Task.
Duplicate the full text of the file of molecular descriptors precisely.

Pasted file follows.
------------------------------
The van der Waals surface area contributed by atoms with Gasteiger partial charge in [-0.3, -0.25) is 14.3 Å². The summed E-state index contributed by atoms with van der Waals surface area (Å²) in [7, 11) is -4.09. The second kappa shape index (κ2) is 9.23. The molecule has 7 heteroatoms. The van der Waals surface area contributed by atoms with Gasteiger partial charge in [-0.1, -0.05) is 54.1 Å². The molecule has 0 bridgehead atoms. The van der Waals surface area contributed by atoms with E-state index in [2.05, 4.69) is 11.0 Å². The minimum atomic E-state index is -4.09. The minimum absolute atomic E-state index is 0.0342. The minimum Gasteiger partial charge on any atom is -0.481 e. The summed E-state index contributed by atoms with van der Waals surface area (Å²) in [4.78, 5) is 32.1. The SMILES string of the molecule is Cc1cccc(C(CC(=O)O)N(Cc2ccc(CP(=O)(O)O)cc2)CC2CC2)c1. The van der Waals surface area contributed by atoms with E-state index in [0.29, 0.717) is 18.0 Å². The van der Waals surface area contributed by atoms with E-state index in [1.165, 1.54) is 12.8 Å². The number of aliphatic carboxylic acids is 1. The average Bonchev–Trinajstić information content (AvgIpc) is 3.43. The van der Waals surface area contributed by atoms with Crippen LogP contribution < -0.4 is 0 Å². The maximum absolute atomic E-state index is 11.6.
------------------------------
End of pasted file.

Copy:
The van der Waals surface area contributed by atoms with Gasteiger partial charge in [-0.3, -0.25) is 14.3 Å². The summed E-state index contributed by atoms with van der Waals surface area (Å²) in [7, 11) is -4.09. The second kappa shape index (κ2) is 9.23. The molecule has 7 heteroatoms. The van der Waals surface area contributed by atoms with Gasteiger partial charge in [-0.1, -0.05) is 54.1 Å². The molecule has 0 bridgehead atoms. The van der Waals surface area contributed by atoms with E-state index in [2.05, 4.69) is 11.0 Å². The minimum atomic E-state index is -4.09. The minimum absolute atomic E-state index is 0.0342. The minimum Gasteiger partial charge on any atom is -0.481 e. The summed E-state index contributed by atoms with van der Waals surface area (Å²) in [4.78, 5) is 32.1. The SMILES string of the molecule is Cc1cccc(C(CC(=O)O)N(Cc2ccc(CP(=O)(O)O)cc2)CC2CC2)c1. The van der Waals surface area contributed by atoms with E-state index in [0.29, 0.717) is 18.0 Å². The van der Waals surface area contributed by atoms with E-state index in [1.165, 1.54) is 12.8 Å². The number of aliphatic carboxylic acids is 1. The average Bonchev–Trinajstić information content (AvgIpc) is 3.43. The van der Waals surface area contributed by atoms with Crippen LogP contribution < -0.4 is 0 Å². The maximum absolute atomic E-state index is 11.6.